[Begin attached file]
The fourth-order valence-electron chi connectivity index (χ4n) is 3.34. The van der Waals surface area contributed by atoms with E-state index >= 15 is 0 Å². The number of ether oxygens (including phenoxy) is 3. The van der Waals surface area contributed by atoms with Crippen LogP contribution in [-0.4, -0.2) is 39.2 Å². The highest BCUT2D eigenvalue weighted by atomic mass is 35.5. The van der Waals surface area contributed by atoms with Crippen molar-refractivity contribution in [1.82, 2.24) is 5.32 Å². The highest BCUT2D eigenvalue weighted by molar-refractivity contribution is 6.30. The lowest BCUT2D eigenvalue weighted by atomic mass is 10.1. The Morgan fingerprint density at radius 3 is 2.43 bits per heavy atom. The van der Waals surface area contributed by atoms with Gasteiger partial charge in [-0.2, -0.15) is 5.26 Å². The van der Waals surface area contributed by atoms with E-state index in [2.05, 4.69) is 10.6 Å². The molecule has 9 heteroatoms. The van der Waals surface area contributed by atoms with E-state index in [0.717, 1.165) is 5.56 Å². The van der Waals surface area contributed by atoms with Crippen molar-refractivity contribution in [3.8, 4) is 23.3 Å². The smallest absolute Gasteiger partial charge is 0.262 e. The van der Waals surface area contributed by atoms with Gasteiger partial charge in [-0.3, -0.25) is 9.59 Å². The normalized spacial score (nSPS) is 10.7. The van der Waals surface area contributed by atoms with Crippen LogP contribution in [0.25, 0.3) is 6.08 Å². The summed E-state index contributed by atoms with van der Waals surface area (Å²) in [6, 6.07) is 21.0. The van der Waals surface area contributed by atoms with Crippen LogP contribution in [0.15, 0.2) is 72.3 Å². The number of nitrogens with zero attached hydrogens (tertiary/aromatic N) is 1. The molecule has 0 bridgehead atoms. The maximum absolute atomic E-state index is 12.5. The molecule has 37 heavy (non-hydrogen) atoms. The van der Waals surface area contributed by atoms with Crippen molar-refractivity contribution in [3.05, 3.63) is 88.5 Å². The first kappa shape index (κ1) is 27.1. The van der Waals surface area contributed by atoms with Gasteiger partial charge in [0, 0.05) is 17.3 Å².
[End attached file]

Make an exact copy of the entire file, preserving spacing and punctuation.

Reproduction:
The fourth-order valence-electron chi connectivity index (χ4n) is 3.34. The van der Waals surface area contributed by atoms with E-state index >= 15 is 0 Å². The number of ether oxygens (including phenoxy) is 3. The van der Waals surface area contributed by atoms with Crippen LogP contribution in [-0.4, -0.2) is 39.2 Å². The highest BCUT2D eigenvalue weighted by atomic mass is 35.5. The van der Waals surface area contributed by atoms with Crippen molar-refractivity contribution in [1.82, 2.24) is 5.32 Å². The highest BCUT2D eigenvalue weighted by molar-refractivity contribution is 6.30. The lowest BCUT2D eigenvalue weighted by atomic mass is 10.1. The Morgan fingerprint density at radius 3 is 2.43 bits per heavy atom. The van der Waals surface area contributed by atoms with Gasteiger partial charge in [-0.2, -0.15) is 5.26 Å². The van der Waals surface area contributed by atoms with E-state index in [2.05, 4.69) is 10.6 Å². The molecule has 9 heteroatoms. The van der Waals surface area contributed by atoms with E-state index in [0.717, 1.165) is 5.56 Å². The van der Waals surface area contributed by atoms with Crippen molar-refractivity contribution in [3.8, 4) is 23.3 Å². The smallest absolute Gasteiger partial charge is 0.262 e. The van der Waals surface area contributed by atoms with Gasteiger partial charge in [-0.3, -0.25) is 9.59 Å². The normalized spacial score (nSPS) is 10.7. The van der Waals surface area contributed by atoms with Crippen LogP contribution in [0.25, 0.3) is 6.08 Å². The summed E-state index contributed by atoms with van der Waals surface area (Å²) in [6, 6.07) is 21.0. The van der Waals surface area contributed by atoms with Crippen LogP contribution in [0.15, 0.2) is 72.3 Å². The number of nitrogens with zero attached hydrogens (tertiary/aromatic N) is 1. The molecule has 0 bridgehead atoms. The maximum absolute atomic E-state index is 12.5. The molecule has 37 heavy (non-hydrogen) atoms. The van der Waals surface area contributed by atoms with Crippen molar-refractivity contribution in [3.05, 3.63) is 88.5 Å². The first kappa shape index (κ1) is 27.1. The van der Waals surface area contributed by atoms with Gasteiger partial charge in [0, 0.05) is 17.3 Å².